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IELTS Cue Card Sample Question – Describe an Incident When You Got Scared

Are you preparing for the IELTS Test and looking for ways how to ace the second task in the IELTS Speaking Section?

You are on the right page. On this page, we are giving you some tips on how to get a high score in this part of the test, commonly referred to as the Cue Card Section

If you do not know yet, most candidates feel that this is one part of the test that they feel the least confident in.

Why? You are required to talk for a longer period without prompts and questions from the examiner. In addition, you have limited time to prepare. 

We are here to assist you, so please keep reading for sample responses to the cue card topic ‘Describe an incident when you got scared.’

What is the IELTS Cue Card Question?

Task 2 of the IELTS Speaking Section calls for you to speak for 1 to 2 minutes on a specific topic based on the information on a card provided by the examiner.

This card is what others also call a cue card. You will be given 60 seconds to prepare what you are going to say. 

Write down some thoughts to help structure your talk using the pencil and paper that the examiner will also provide.

You must then give a one- to two-minute speech on the assigned topic.

The examiner will let you know if the two minutes are over, and you should stop talking.

Be prepared, as you might also be asked 1-2 follow-up questions regarding what you have shared. You must respond to these questions quickly and concisely. 

How to Answer this Specific Question: “Describe an Incident When You Got Scared”


Describe an Incident When You Got Scared

Guidelines to Answer this Question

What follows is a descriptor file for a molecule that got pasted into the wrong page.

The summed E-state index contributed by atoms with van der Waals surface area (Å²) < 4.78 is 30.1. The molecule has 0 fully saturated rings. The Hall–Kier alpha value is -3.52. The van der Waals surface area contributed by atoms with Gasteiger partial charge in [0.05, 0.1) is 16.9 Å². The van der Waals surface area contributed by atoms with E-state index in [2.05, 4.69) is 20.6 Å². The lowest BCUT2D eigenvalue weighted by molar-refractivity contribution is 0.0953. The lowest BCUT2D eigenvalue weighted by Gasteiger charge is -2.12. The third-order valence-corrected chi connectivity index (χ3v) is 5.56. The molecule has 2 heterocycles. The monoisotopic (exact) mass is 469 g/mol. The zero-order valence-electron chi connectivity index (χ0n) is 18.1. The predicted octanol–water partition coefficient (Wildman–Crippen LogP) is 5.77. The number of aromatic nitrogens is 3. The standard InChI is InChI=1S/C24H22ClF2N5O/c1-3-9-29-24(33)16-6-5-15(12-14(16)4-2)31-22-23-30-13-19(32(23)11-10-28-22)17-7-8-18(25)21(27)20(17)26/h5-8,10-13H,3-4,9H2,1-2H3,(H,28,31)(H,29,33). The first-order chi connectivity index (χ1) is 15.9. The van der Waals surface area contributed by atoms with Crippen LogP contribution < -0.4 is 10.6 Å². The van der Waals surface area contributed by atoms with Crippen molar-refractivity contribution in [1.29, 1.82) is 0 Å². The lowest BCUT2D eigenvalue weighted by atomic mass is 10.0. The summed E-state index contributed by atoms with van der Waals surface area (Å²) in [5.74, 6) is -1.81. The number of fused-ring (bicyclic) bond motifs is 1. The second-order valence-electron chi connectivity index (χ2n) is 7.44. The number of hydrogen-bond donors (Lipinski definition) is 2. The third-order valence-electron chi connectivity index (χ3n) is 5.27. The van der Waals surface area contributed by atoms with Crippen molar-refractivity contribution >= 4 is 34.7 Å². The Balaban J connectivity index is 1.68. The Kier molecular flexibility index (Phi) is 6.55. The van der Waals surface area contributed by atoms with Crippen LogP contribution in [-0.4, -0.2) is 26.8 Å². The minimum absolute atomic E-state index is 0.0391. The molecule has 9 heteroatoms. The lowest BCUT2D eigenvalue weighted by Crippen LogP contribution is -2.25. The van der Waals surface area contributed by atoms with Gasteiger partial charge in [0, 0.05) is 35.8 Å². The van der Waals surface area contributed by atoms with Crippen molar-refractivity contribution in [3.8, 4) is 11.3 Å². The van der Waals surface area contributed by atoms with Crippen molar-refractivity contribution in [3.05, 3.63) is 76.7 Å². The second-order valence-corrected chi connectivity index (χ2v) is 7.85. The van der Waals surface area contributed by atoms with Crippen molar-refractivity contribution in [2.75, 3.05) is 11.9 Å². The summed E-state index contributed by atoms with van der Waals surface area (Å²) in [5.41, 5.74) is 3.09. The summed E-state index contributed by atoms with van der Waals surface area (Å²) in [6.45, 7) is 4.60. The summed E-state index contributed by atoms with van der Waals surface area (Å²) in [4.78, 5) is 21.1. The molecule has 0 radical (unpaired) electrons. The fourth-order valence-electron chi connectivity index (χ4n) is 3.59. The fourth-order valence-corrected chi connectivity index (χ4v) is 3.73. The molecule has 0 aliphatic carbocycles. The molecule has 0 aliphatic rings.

You should say:

  • When and where it happened
  • What made you scared 
  • Who you were with

And explain how you felt after the incident. 

  • Recall an incident when you got scared. Whatever incident it is that you decide to share, ensure that you have a vivid recollection of the event so that you will be able to have enough information to share later on. 
  • Once you have chosen an incident to discuss, stick with it. You do want to start over again in case you change your mind. 
  • Start jotting down your ideas. State when and where the incident happened and who the people you were with at that time. Discuss what made you scared and how it all happened. Lastly, explain how you felt after that incident. 
  • Be wise in managing your time. Instead of writing long sentences, only write keywords and phrases. 
  • Employ advanced and sophisticated vocabulary. Formulate complex structures of grammar as well. These will amaze the examiner and will help you get high marks in this part of the test. 
  • When you take notes, you should do it as quickly as you can. Nevertheless, make it a point that you will be able to understand what you wrote. Do not worry if the examiner has no idea on what you wrote. You are evaluated not on the quality of your handwriting but on the quality and delivery of your speech. 
  • Should you wish to take a look at your notes now and then, you may do so. It is completely fine. Your marks will not be deducted if you do so. 

Sample Responses: “Describe an Incident When You Got Scared”

Sample Response 1: